If our soil could talk, what would it tell us this year? Have we taxed it for yield, or helped to build a thriving ecosystem that naturally supports a bountiful harvest? Have we become more skillful in fostering the plant-soil-microbe connection this year? Did our plants push through the yo-yo temperatures and the soggy August and the fungal pressure and the days without sun-- or did they succumb to rot and disease? These are the natural reflections of us garden dwellers that are nourished by our love of plants, soil, animals. and the community it draws us near.

biochar workshop on farm

Biochar workshop. Photo credit: Alicia Luhrssen

The roots of our food system are embedded in soil. Hopefully, that soil is rich, fertile, full of nutrients and alive with microbial life that will be mirrored in the fruits of the harvests that reach our tables. As NOFA/Mass explores the theme Food As Medicine throughout 2019, we will kick off the year with the 32nd Annual Winter Conference on Saturday January 12, 2019, headlined by keynote speaker John Kempf.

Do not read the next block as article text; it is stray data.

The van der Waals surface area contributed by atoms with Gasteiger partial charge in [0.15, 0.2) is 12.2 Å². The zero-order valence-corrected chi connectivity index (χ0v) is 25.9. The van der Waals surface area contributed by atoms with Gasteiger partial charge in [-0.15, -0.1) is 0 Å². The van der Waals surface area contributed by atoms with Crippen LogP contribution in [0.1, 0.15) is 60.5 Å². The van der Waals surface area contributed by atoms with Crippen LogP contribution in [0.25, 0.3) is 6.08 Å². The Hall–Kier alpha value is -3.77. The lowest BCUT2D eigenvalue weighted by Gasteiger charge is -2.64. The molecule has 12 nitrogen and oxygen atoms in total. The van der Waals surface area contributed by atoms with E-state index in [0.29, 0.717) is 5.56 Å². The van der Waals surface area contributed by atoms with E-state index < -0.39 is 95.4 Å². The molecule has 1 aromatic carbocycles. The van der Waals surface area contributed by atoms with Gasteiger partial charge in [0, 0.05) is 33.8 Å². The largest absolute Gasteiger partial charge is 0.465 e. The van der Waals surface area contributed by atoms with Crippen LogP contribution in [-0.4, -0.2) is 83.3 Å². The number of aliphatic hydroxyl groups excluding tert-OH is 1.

Regenerative practices breathe life into our soils. These practices also bring nutrition, flavor and redemption to a landscape of food systems born from artificial methods – ones that fake nature’s majesty fairly well, but at great cost. Human health, environmental health and the health of our communities are all tied to our food system, and our soils. Nutrients in our food and carbon in our atmosphere meet in the realm of our soil. We as farmers, gardeners and land stewards can make a significant impact and contribution to the regeneration of depleted soils and systems. We hope you can join us for the NOFA/Mass Winter Conference where together we will learn methods of growing and preparing healthy and heathful foods at any scale – from fire escape containers to production-scale acreage.